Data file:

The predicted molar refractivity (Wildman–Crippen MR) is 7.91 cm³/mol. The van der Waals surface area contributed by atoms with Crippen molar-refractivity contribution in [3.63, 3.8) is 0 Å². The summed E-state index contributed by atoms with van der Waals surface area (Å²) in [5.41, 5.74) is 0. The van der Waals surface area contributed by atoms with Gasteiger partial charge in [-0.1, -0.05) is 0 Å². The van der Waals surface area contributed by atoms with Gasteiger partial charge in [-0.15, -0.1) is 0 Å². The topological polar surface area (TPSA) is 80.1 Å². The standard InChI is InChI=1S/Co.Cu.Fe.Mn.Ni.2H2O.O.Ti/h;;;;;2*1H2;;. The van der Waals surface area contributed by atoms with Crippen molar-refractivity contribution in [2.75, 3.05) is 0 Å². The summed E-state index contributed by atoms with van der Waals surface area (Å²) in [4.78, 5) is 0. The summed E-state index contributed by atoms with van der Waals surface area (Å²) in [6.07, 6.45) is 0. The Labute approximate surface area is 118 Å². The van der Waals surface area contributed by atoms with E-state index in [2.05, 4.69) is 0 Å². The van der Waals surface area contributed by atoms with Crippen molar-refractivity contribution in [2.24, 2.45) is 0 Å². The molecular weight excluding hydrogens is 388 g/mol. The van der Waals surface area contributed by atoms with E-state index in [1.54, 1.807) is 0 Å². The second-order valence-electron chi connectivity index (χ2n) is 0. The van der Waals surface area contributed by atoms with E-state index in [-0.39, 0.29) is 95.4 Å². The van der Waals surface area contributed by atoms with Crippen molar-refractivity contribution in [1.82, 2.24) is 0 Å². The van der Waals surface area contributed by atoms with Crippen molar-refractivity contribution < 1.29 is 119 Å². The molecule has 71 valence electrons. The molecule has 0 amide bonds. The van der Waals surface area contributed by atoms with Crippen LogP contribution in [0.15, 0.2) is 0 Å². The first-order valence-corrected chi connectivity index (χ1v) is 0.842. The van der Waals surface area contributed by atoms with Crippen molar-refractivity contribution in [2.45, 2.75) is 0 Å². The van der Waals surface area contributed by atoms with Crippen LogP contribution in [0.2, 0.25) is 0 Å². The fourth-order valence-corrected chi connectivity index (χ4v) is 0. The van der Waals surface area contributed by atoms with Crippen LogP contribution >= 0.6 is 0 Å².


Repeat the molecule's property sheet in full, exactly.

The predicted molar refractivity (Wildman–Crippen MR) is 7.91 cm³/mol. The van der Waals surface area contributed by atoms with Crippen molar-refractivity contribution in [3.63, 3.8) is 0 Å². The summed E-state index contributed by atoms with van der Waals surface area (Å²) in [5.41, 5.74) is 0. The van der Waals surface area contributed by atoms with Gasteiger partial charge in [-0.1, -0.05) is 0 Å². The van der Waals surface area contributed by atoms with Gasteiger partial charge in [-0.15, -0.1) is 0 Å². The topological polar surface area (TPSA) is 80.1 Å². The standard InChI is InChI=1S/Co.Cu.Fe.Mn.Ni.2H2O.O.Ti/h;;;;;2*1H2;;. The van der Waals surface area contributed by atoms with Crippen molar-refractivity contribution in [2.75, 3.05) is 0 Å². The summed E-state index contributed by atoms with van der Waals surface area (Å²) in [4.78, 5) is 0. The summed E-state index contributed by atoms with van der Waals surface area (Å²) in [6.07, 6.45) is 0. The Labute approximate surface area is 118 Å². The van der Waals surface area contributed by atoms with E-state index in [2.05, 4.69) is 0 Å². The van der Waals surface area contributed by atoms with Crippen molar-refractivity contribution in [2.24, 2.45) is 0 Å². The molecular weight excluding hydrogens is 388 g/mol. The van der Waals surface area contributed by atoms with E-state index in [1.54, 1.807) is 0 Å². The second-order valence-electron chi connectivity index (χ2n) is 0. The van der Waals surface area contributed by atoms with E-state index in [-0.39, 0.29) is 95.4 Å². The van der Waals surface area contributed by atoms with Crippen molar-refractivity contribution in [1.82, 2.24) is 0 Å². The van der Waals surface area contributed by atoms with Crippen molar-refractivity contribution < 1.29 is 119 Å². The molecule has 71 valence electrons. The molecule has 0 amide bonds. The van der Waals surface area contributed by atoms with Crippen LogP contribution in [0.15, 0.2) is 0 Å². The first-order valence-corrected chi connectivity index (χ1v) is 0.842. The van der Waals surface area contributed by atoms with Crippen molar-refractivity contribution in [2.45, 2.75) is 0 Å². The van der Waals surface area contributed by atoms with Crippen LogP contribution in [0.2, 0.25) is 0 Å². The fourth-order valence-corrected chi connectivity index (χ4v) is 0. The van der Waals surface area contributed by atoms with Crippen LogP contribution >= 0.6 is 0 Å².